THE FIRST AMENDMENT AND THE INTERNET: CONFLICT AND THE NEED FOR CHANGE

THE FIRST AMENDMENT AND THE INTERNET: CONFLICT AND THE NEED FOR CHANGE

                I am the last one to argue for government restraints on individual freedoms of any kind.  On the contrary, since I attended law school I have been appalled by the whittling away of our individual rights by the U.S. Supreme Court.  However, the Wild Wild West atmosphere of the Internet has created an anomaly that cries out to be corrected.

                The yellow journalism epidemic which began in the late 19th century and practiced by newspaper giants William Randolph Hearst and Joseph Pulitzer, led to the formulation of journalistic ethics, backed by a body of case law, which still apply to legitimate journalists, but have absolutely no application in the wild world of the Internet.  In this wild world, anyone can become a publisher, not bound by journalistic ethics that assure that what the public is reading and believing is well researched, responsible content.  It is now primarily the Google algorithm which decides what is and is not important, and this algorithm highlights and displays the most popular results, which, in most cases, are the most entertaining and sensational, not the most truthful.  In short, since the Internet is now the source that most people turn to for their news and information, we are experiencing an explosion of yellow journalism, whose favorite friends are the Google algorithm, and, ironically, the First Amendment, which courts interpret allows one to express oneself anonymously.

Courts have extended the protection of anonymous speech to the Internet.  See McIntyre v. Ohio Elections Commission, 514 U.S. 334, 341-342(1995). In  Doe v. 2The mart.com, Inc., 140 F.Supp 2d 1088, 1093 (WD Wash 2001)  the District Court stated, “The right to speak anonymously extends to speech via the Internet. Internet anonymity facilitates the rich, diverse, and far ranging exchange of ideas. The “ability to speak one’s mind” on the Internet “without the burden of the other party knowing all the facts about one’s identity can foster open communication and robust debate.”  However, these cases are over ten years old.  In the past ten years, the explosive use of the Internet has radically changed institutions and customs we have had for centuries.  The e-book is taking over the printed book, marking a radical change in the publishing industry, newspapers are going out of business, the video rental industry is virtually non-existent, and the music industry has changed forever, all because of the Internet explosion.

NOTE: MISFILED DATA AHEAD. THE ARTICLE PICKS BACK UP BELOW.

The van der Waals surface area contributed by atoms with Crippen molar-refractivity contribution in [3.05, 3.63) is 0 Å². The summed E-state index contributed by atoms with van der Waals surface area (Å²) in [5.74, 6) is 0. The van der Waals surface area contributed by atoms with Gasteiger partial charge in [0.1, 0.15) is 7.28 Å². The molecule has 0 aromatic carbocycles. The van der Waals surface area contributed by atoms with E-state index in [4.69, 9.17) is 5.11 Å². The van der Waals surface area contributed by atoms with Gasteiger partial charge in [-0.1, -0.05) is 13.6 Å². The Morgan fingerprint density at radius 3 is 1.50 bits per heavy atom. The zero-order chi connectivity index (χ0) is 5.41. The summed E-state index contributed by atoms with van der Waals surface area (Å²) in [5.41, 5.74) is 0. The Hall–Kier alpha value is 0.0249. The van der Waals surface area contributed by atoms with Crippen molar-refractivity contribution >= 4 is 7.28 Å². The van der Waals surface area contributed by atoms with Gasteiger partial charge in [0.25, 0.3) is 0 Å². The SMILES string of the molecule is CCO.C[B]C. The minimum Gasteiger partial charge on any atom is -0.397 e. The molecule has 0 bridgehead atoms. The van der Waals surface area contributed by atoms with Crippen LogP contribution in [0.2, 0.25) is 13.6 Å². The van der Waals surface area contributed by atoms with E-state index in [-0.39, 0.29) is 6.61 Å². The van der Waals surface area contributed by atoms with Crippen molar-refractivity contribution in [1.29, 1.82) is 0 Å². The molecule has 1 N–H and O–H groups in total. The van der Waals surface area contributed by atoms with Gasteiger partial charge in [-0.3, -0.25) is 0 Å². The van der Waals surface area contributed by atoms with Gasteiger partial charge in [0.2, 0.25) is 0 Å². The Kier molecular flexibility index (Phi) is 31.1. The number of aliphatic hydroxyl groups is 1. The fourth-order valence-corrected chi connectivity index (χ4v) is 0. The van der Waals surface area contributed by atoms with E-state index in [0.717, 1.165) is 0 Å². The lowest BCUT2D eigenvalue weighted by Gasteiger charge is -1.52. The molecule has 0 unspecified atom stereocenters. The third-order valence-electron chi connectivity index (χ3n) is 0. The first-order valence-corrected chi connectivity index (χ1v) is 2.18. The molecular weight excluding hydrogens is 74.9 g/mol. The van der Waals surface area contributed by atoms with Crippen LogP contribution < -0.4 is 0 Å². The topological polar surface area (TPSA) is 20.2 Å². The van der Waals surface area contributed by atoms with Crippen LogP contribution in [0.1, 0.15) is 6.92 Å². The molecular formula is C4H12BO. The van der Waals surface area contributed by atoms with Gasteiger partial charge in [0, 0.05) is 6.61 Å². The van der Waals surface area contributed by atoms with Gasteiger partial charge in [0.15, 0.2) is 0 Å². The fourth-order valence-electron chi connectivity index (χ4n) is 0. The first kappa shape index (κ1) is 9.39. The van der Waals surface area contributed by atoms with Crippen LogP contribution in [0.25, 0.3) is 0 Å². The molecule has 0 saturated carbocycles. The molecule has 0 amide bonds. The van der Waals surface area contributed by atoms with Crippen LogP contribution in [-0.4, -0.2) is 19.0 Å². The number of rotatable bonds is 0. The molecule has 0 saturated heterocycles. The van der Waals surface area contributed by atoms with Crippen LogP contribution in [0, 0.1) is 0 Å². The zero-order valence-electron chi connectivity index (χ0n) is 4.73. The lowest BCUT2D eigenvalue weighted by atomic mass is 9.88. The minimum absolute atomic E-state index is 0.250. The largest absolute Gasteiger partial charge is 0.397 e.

The next victim of the Internet explosion appears to be journalism.  Anyone now with an Internet connection and a computer can create a blog that can reach millions of people, thanks to the Google algorithm.  Bloggers are unrestrained by the Code of Ethics that journalists swear by, which include the principles of truthfulness, accuracy and objectivity, impartiality, fairness and public accountability.  To make matters worse, educated journalists have a hard time exercising their profession while at the same time paying their bills.  Internet blogs and publications are no longer just bulletin board postings.  They have widespread followings, and, in many cases, now generate revenue from their writings.  In essence, the professional journalist can no longer compete with bloggers any more than Blockbuster can compete with Netflix. 

One of the reasons that journalists are required to put their name on their work is to make them be responsible for what they write.  Anonymous bloggers on the Internet are not so constrained and, in some cases, can cause the withdrawal of articles written by legitimate journalists in respected publications, such as Forbes magazine.  A journalist recently came to me, expressing  frustration that all his articles were removed from a publication based on an anonymous report from a blogger, worried that the blacklisting of his writing will spell the end of his journalism career, after having obtained a degree and worked in the field for many years as a respected financial writer.  Such is the power of the Internet,  which is allowing a rebirth to yellow journalism.  The lack of accountability, education and ethical constraints has resulted in a lack of quality reporting and editorials.

                Anti-SLAAP (Strategic Lawsuit Against Public Participation) laws exist in 28 states, the District of Columbia, and Guam.  California is one of these states, with one of the strongest anti-SLAAP remedies in the country.  The anti-SLAAP laws were designed to summarily dismiss lawsuits that were aimed at censoring, intimidating or silencing critics by allowing aggrieved parties to move for a summary dismissal of the suit,freezing discovery and reversing the burden of proof in cases where a party can successfully allege that the lawsuit restricts constitutionally protected activity, such as freedom of speech, compelling the Plaintiff to demonstrate evidence that it is likely to succeed on the merits without the benefit of discovery.Therefore, if you are aggrieved by an anonymous blogger’s article, who has ruined your reputation or career, you may find yourself having to prove your case upon the filing of your complaint, without the benefit of any evidence, and, if you lose, you have to pay the blogger’s attorney fees.

                The law has to keep up with the times and recognize the reality that an algorithm, rather than the free and unrestrained expression of ideas, is now the mainstream of education and information in our society.

               

               

 

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